Cottonseed Supplies Jump

Common Byproduct Cottonseed Comes With Cautions for Cattle

Victoria G Myers
By  Victoria G. Myers , Progressive Farmer Senior Editor
Thanks to a strong 2021 season, cottonseed supplies are up by about 1 million tons nationally. (DTN/Progressive Farmer file photo by Brent Warren)

Cattle producers will find one common byproduct used by many in their feed rations in good supply through 2022. Cottonseed supplies are up by about 1 million tons this year after a 2021 season where the U.S. upland cotton crop increased 25%.

Jon Devine, senior economist for Cotton Incorporated, noted in reports from the organization that much of the increased supply came out of Texas, which received more moisture in 2021, boosting production.

The additional supplies of cottonseed will be a boost for both the dairy and beef industries. Cory Colburn, an independent dairy nutritionist, said that as a single feed ingredient, whole cottonseed provides a high level of energy, protein and fiber. It is commonly used in dairies to increase milk production and butterfat when added to lactating cow rations.

On the beef side, this is also a common feed, but producers used to dealing with the commodity know there are also management concerns, especially with regard to feeding bulls and young cattle.

Prices for the feedstuff based on the most recent report available are $305 per ton of whole cottonseed (FOB Memphis, bulk-rail-truck) and $300-$335 per ton for cottonseed meal (41% solvent).


What is it about cottonseed that can negatively affect bull fertility and young animals? Within cottonseed there is a naturally occurring toxin, known as gossypol. Amounts of the compound vary widely by cotton variety and growing conditions. And in the case of cottonseed meal, the amount of gossypol may vary based on method used to produce the meal.

Oklahoma State University Extension reported in 2017, for example, that the amount of toxic gossypol in cottonseed is reduced when the "screw-press method" with heat is used to produce meal. Today, the more common technique used is a "solvent extraction" method, which produces more oil. But because there is no heat used in this method, the amount of toxic gossypol in the meal can be 10 times higher.


Whole cottonseed is an excellent feedstuff, by the numbers. It averages 95% total digestible nutrients (TDN), 24% crude protein (CP) and 20% fat.


Most recommendations set feeding limits on whole cottonseed at 20% of total daily intake (no more than 6 pounds per day). It is recommended not to feed whole cottonseed to calves under 400 pounds. As for bulls, most producers don't want to risk a drop in fertility, which, in rare cases, has been linked to consumption of cottonseed. If they feed cottonseed, it is only during post-breeding season and in limited amounts.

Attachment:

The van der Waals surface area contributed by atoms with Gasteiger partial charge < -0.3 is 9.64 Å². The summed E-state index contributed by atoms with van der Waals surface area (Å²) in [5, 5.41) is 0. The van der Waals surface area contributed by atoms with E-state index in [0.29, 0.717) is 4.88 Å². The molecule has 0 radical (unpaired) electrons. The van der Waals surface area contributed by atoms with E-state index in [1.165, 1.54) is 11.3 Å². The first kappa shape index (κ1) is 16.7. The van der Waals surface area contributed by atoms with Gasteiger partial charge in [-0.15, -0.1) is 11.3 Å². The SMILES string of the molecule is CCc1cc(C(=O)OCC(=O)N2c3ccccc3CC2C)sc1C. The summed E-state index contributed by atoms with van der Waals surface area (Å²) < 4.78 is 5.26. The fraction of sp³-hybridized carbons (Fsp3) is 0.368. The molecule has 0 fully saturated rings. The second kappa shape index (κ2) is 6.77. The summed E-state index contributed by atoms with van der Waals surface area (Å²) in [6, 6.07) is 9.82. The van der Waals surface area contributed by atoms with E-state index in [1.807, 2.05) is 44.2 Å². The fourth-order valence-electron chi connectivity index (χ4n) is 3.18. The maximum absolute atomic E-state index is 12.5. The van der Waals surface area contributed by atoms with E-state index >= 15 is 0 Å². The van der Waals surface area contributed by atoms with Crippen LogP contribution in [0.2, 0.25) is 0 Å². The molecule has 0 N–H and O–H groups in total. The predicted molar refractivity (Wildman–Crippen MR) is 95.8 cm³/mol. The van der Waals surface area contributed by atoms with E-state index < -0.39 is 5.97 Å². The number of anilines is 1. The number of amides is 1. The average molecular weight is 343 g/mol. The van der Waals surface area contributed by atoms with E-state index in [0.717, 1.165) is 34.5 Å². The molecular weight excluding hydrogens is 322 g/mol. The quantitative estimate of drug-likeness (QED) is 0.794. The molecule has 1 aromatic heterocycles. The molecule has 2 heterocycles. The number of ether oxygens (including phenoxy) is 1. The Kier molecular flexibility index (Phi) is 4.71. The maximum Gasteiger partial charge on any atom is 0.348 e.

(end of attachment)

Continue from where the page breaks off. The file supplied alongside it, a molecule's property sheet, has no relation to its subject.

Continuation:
In feeding cottonseed, it is important to differentiate between whole cottonseed and meal. Nutritional values are different, and as noted earlier, the method of milling can alter gossypol levels. CP levels for whole cottonseed, for example, average 24%; for cottonseed meal, they are 46%. Compare that to corn, with a CP at 9.8%. TDN on whole cottonseed is 90%, on cottonseed meal it is 75%. Corn is 90%. Lastly, crude fat on whole cottonseed is high at 22%; for cottonseed meal, it is 3%. For corn, that level is 4%.


Advances continue in the area of ultra-low-gossypol cottonseed (ULGCS), that can be used for both animal and human consumption. In 2019, Texas A&M researchers saw the culmination of 25 years of research in the area, with FDA approval of an ULGSC. This is a transgenic cotton variety, developed at A&M's Institute for Plant Genomics and Biotechnology at College Station, by plant biotechnologist Keerti Rathore.

If ULGCS were adopted by cotton growers worldwide, it could significantly affect nutrition-security, said Rathore. He explained that the amount of protein locked in the annual global output of cottonseed is about 10.8 trillion grams. "That is more than what is present in all the chicken eggs produced globally and enough to meet the basic protein requirements of over 500 million people," he said. The seed could be roasted, used to make meal, flower and oil.

Kater Hake, vice president of agricultural and environmental research for Cotton Incorporated, told DTN that approval of ULGCS was a big milestone for food and feed. At this point, however, he said no commercial company has decided to pick it up and run with it.

"There are not commercially available supplies of ultra-low-gossypol cottonseed available at this time," he said. "At this point, to my knowledge, all commercially grown cottonseed in the U.S. does not have any trait to alter gossypol content. It [gossypol level] does vary by variety, but there is no biotech trait to lower it that has been adopted."

Hake hopes to see that change in the years to come. He added that both USDA and the FDA have approved the trait and that, moving forward, this will enable cultivation and use of the ULGCS. The research was supported with funds from Cotton Incorporated and Texas' AgriLife Research.

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Victoria Myers